The 67th annual Indian Newspaper Society (INS) elections took place in Bangalore on September 18, 2006. Mumbai Samachar’s Hormusji Nusserwanji Cama has been elected as the new President. He replaces Malayala Manorama’s Jacob Mathew. Mathew, while giving his farewell speech, spoke in detail about the achievements of the body and also mentioned the challenges and opportunities ahead.
Giving an overview of the economy, Mathew said, “The Indian economy achieved an impressive growth of around 8 per cent during 2005-06. This growth has been fuelled by the sustained growth of the services sector and a buoyant manufacturing sector. These are interesting indicators for the newspaper industry and we are on a threshold of an exciting era.”
He further said that the year had registered a healthy growth for INS industry as well, with a turnover of Rs 11, 800 crore in 2005. He said, “Our members reported total advertising revenue of Rs 7,400 crore for 2005, a growth of 23 per cent over 2004. This growth comes after 15.6 per cent growth in 2004, and 16.9 per cent growth in 2003.”
At the same time he pointed out that the industry’s bottomlines hadn’t grown hand in hand with the sales figures, and identified the rise in international and domestic newsprint prices as one dampening factor and the potential of taxes to corrode the industry’s profits as the other factor.
Speaking on the prospects of the industry, he said, “According to the global study of newspaper publishing released by PriceWaterhouseCoopers, our industry accounts for about 5 per cent of the industry in the Asia Pacific region. However, comparative data shows that along with Indonesia ours is the fastest growing newspaper industry in the Asia Pacific region, and amongst the top five in the world in terms of medium-term growth prospects.”
Mathew also quoted research stating that industry estimates showed the Indian advertising market to have had a turnover of between Rs 12,000 crore and Rs 14,000 crore in 2005.
“With INS members’ billing at Rs 7,400 crores, it appears that the press still enjoys about half the advertising business in India. The share of television is estimated between 38 per cent and 42 per cent. The share of radio is still small at about 2 per cent. But, the recent explosion of FM licenses suggests that radio will soon emerge as a significant claimant for the advertising rupee. We are concerned only with TV for the moment, because the radio story has yet to reveal itself,” he said.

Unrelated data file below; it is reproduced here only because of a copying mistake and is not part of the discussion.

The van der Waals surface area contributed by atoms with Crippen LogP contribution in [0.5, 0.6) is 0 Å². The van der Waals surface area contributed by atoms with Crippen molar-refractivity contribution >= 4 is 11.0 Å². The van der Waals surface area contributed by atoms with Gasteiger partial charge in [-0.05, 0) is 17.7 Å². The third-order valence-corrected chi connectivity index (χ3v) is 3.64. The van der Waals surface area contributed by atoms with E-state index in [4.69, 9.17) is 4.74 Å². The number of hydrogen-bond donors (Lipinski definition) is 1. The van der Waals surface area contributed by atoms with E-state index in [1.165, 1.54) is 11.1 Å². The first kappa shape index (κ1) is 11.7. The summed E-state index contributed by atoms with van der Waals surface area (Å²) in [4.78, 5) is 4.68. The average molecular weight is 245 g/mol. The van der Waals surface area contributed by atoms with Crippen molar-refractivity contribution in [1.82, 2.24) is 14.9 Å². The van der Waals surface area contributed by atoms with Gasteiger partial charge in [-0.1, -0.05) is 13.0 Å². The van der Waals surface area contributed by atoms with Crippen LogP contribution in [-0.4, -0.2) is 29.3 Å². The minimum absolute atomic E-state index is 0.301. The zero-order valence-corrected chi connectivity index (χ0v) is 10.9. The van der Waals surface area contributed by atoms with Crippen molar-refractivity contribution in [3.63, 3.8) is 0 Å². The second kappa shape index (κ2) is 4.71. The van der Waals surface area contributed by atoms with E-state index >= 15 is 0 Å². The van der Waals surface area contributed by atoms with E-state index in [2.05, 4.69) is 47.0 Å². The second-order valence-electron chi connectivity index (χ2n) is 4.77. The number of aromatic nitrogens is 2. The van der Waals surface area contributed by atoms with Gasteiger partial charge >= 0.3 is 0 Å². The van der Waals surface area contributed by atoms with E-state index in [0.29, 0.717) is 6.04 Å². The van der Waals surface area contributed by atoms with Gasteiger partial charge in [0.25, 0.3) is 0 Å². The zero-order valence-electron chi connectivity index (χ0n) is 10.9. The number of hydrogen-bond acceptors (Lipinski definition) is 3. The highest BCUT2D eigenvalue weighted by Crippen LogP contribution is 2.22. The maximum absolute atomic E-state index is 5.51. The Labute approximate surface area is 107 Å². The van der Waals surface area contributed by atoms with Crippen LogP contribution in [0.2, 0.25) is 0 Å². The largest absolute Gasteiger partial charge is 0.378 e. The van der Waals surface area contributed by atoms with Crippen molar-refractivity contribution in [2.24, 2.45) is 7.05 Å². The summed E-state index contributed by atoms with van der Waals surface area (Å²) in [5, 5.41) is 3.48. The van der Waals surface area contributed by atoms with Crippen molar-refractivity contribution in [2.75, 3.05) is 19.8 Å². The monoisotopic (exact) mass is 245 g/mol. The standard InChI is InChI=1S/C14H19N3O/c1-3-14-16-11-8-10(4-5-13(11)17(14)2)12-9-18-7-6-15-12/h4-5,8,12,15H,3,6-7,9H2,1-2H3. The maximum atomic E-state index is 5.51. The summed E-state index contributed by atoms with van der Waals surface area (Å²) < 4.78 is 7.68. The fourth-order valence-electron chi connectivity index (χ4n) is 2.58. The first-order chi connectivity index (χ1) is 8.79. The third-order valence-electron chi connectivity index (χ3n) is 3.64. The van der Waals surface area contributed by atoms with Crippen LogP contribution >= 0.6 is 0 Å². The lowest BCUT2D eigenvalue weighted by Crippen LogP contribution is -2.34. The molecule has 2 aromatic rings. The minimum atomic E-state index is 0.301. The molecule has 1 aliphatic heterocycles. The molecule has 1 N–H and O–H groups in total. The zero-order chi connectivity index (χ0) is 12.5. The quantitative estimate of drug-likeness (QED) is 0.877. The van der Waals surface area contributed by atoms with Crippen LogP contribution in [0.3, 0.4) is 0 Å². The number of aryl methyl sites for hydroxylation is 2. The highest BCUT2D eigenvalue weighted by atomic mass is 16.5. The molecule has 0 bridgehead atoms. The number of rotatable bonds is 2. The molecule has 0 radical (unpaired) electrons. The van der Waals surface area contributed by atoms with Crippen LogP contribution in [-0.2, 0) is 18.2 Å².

Mathew also looked at the changing media policies and pointed out that during the year, the Society had to grapple with several government moves, which appeared to reverse the trend of liberal media policies. “The DAVP Rate Structure Committee, appointed during the previous year, recommended a rate structure based on the traditional “cost-plus” approach, which greatly disappointed the newspaper industry,” he said, adding, “The average increase in rates was only 14 per cent, and the industry’s demand for a card rate based structure had been ignored.”
He also commented on the new advertising policy that required all PSUs, and autonomous bodies to route their advertising through DAVP and at highly subsidised DAVP rates.
One of the interesting points that Mathew drew attention to was the credit monitoring of INS. “We are perhaps unique amongst industry associations because we manage the business of its members. It is necessary to recognise that the Society is today monitoring a credit portfolio of over Rs 1,000 crore. This is bigger than quite a few banks. And, we are managing this volume of credit without any of the legal protection that banks enjoy for their assets,” he pointed out.
Mathew also drew attention to the initiatives that the INS had taken on a number of issues with the Postal Services Board with respect to the administration of the ‘Patrika Channel’ for newspaper distribution. “Small and medium newspapers and magazines, which constitute the majority of INS membership, rely substantially on these services. In response to the efforts of the Small and Medium Newspapers Committee, the Department of Posts has formed a joint committee of publishers and departmental officials to resolve the outstanding issues,” he said.
The Society’s active engagement with international newspaper organisations such as the World Association of Newspapers, the Commonwealth Press Union, the International Federation of Periodicals Press, and IFRA also found mention. “In November 2005, the Society played host in Mumbai to the Global Forum of the International Newspaper Marketing Association, held in India for the first time,” Mathew noted.
Mathew signed off his speech as INS President 2005-06 by saying, “At the conclusion of my term as President, I wish to thank my colleagues amongst Office Bearers – Dr Gulab Kothari, Deputy President; I Venkat, Vice-President; and Mahendra Mohan Gupta, Honorary Treasurer for making my tasks easy. I request all INS members and the Executive Committee to give the same quality of support to the incoming Office Bearers as they have given to me and to the retiring team.”